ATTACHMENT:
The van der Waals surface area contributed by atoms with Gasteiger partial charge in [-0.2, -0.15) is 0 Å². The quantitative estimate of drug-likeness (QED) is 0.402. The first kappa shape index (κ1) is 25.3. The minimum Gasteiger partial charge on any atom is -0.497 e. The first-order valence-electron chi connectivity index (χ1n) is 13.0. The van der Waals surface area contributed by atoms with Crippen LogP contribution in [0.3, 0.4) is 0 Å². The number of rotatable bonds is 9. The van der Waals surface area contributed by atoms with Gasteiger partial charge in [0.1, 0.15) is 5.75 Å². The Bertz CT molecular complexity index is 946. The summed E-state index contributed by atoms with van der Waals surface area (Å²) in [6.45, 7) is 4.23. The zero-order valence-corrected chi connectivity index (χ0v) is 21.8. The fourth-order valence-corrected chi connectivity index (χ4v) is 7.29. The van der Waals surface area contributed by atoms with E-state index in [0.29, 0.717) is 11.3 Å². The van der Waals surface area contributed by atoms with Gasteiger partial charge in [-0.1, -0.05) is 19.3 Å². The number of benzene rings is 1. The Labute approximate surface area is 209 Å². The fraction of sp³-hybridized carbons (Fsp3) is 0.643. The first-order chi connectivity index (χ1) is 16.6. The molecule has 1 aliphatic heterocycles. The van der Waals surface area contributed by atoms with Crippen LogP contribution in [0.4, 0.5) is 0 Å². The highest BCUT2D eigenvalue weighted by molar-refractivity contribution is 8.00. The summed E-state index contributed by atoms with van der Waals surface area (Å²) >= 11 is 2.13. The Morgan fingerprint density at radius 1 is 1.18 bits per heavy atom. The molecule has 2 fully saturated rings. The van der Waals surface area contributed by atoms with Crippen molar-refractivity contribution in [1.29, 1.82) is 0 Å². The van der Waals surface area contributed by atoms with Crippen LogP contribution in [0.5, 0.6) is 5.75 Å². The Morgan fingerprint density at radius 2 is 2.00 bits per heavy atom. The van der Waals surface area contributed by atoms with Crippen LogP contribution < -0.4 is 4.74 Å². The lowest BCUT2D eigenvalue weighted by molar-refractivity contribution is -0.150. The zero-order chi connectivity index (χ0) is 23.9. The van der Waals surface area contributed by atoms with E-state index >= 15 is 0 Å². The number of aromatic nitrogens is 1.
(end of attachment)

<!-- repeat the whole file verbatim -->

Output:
The van der Waals surface area contributed by atoms with Gasteiger partial charge in [-0.2, -0.15) is 0 Å². The quantitative estimate of drug-likeness (QED) is 0.402. The first kappa shape index (κ1) is 25.3. The minimum Gasteiger partial charge on any atom is -0.497 e. The first-order valence-electron chi connectivity index (χ1n) is 13.0. The van der Waals surface area contributed by atoms with Crippen LogP contribution in [0.3, 0.4) is 0 Å². The number of rotatable bonds is 9. The van der Waals surface area contributed by atoms with Gasteiger partial charge in [0.1, 0.15) is 5.75 Å². The Bertz CT molecular complexity index is 946. The summed E-state index contributed by atoms with van der Waals surface area (Å²) in [6.45, 7) is 4.23. The zero-order valence-corrected chi connectivity index (χ0v) is 21.8. The fourth-order valence-corrected chi connectivity index (χ4v) is 7.29. The van der Waals surface area contributed by atoms with E-state index in [0.29, 0.717) is 11.3 Å². The van der Waals surface area contributed by atoms with Gasteiger partial charge in [-0.1, -0.05) is 19.3 Å². The number of benzene rings is 1. The Labute approximate surface area is 209 Å². The fraction of sp³-hybridized carbons (Fsp3) is 0.643. The first-order chi connectivity index (χ1) is 16.6. The molecule has 1 aliphatic heterocycles. The van der Waals surface area contributed by atoms with Crippen LogP contribution in [0.4, 0.5) is 0 Å². The highest BCUT2D eigenvalue weighted by molar-refractivity contribution is 8.00. The summed E-state index contributed by atoms with van der Waals surface area (Å²) >= 11 is 2.13. The Morgan fingerprint density at radius 1 is 1.18 bits per heavy atom. The molecule has 2 fully saturated rings. The van der Waals surface area contributed by atoms with Crippen molar-refractivity contribution in [1.29, 1.82) is 0 Å². The van der Waals surface area contributed by atoms with Crippen LogP contribution in [0.5, 0.6) is 5.75 Å². The Morgan fingerprint density at radius 2 is 2.00 bits per heavy atom. The van der Waals surface area contributed by atoms with Crippen LogP contribution < -0.4 is 4.74 Å². The lowest BCUT2D eigenvalue weighted by molar-refractivity contribution is -0.150. The zero-order chi connectivity index (χ0) is 23.9. The van der Waals surface area contributed by atoms with E-state index >= 15 is 0 Å². The number of aromatic nitrogens is 1.